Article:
Tag Archives: attitude

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happy boss

Happy Boss, Happy Life? Maybe or Maybe Not

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Do you have a happy boss? Does that make your life a little easier?

First, the boss can also be a metaphor for the customer. It could also be applicable to members of the board of directors or other stakeholders.

Are you making them happy?

Often, everyone is working hard to satisfy the boss. In simple terms, that is what you do, yet is everyone happy?

It is unlikely that in every circumstance or every situation especially when you consider the huge potential for varying degrees of satisfaction, that everyone will be happy.

Does that make it all, OK?

Probably for most circumstances we would say no.

Happy Boss

Working to please the unpleased, or the uneasy to please is a battle you take on nearly every day.

It is a metric of sorts. Outside of varying degrees of subjectivity, it is a binary situation. Satisfied or not satisfied. Happy or not happy.

What usually happens next is that it is used as a guide. Create more happiness by achieving improved results.

Your attitude may have much to do with the long-term outcomes. So will the ease or the lack thereof, in satisfying the boss.

When you are working towards creating happiness, you’ll likely find more of it. There is simply less room for the unhappy. Even for the chronically unhappy.

It is a circumstance that, when created, becomes easier to find the energy reserves to achieve. You may also discover that a happy boss always makes your life easier.

You get to choose the approach.

It even works in your personal life.

-DEG

Dennis E. Gilbert is a business consultant, speaker (CSPTM), and culture expert. He is a five-time author and the founder of Appreciative Strategies, LLC. His business focuses on positive human performance improvement solutions through Appreciative Strategies®. Reach him through his website at Dennis-Gilbert.com or by calling +1 646.546.5553.


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improving attitude

Improving Attitude, Is It Possible Or Unlikely?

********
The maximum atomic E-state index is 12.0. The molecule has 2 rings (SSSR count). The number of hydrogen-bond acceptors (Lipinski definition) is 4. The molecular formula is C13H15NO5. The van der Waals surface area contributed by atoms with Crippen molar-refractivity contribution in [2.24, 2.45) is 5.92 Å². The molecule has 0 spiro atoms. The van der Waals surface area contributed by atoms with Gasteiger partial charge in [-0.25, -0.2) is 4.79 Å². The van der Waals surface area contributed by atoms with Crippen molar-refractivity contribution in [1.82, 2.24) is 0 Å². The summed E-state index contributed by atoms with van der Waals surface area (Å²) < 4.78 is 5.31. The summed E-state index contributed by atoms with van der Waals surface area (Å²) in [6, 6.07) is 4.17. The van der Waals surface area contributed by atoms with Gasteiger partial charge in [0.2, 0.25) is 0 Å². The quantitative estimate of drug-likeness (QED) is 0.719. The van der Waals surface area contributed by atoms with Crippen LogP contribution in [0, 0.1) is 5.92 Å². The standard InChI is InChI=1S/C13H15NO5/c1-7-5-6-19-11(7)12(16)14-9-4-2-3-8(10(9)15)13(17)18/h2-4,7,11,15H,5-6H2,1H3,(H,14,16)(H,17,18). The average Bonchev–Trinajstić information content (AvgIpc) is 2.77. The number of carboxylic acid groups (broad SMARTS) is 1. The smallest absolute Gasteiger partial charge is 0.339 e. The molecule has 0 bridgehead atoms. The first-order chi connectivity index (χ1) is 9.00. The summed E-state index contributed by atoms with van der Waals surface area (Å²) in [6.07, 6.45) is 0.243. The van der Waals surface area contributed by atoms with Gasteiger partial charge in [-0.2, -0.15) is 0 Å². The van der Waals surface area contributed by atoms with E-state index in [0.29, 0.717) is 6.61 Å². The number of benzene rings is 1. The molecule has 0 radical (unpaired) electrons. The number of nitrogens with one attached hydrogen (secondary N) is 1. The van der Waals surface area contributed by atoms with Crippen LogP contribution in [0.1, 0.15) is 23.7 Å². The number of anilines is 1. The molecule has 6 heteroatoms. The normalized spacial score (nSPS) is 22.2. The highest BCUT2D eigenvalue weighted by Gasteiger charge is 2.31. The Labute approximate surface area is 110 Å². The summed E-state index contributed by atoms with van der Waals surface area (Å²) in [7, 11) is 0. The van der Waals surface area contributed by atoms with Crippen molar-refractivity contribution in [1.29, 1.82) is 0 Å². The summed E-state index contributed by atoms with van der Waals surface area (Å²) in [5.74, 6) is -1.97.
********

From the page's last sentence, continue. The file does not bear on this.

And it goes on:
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Do you believe that improving attitude is possible? What is a bad attitude and how does it develop?

Perhaps arguable, but the perception of someone having a bad attitude is just that, a perception. It is probably a perception within the bounds of consideration for what a normal or good attitude should look like.

Attitude may be connected to values and beliefs. It might have something to do with your interpersonal network, your family, your inputs, and what is happening in the environment around you.

Emotional tensions are often like seasons. They come and go. It is the inputs and narrative that surrounds each individual that will influence behavior. Often it is a perception of right versus wrong.

For example, in a team meeting if there are differing opinions and the opinions are brought to a debate, one side wins, the other loses. That can be enough to shape an attitude.

We see it everywhere. At work, at home, with adults, and with children. It happens in government and politics and it happens anywhere there are groups of people.

Improving Attitude

There are two tricks to help shape a better attitude.

The first is, setting the expectations for how work teams will navigate disappointment. If you don’t get your way, will you compromise to give a different direction a try? Or is the perception that you fight back, you fight back with workplace politics, bullying, or bad behavior?

The second is that you have to set the expectation for attitudes and behaviors. This is best accomplished by a strong focus on the organizational purpose and by connecting each and every job task and duty to the organizational mission.

When leadership has a strong focus of commitment to the mission and purpose and emulates that throughout all levels of the organization there is much less room for a bad attitude.

Improving attitude is a skill. It’s a skill because everyone has a choice for how they will navigate. Perhaps, not everyone has the discipline, but that is self-fulfilling if there is only enough time and energy to focus on the mission.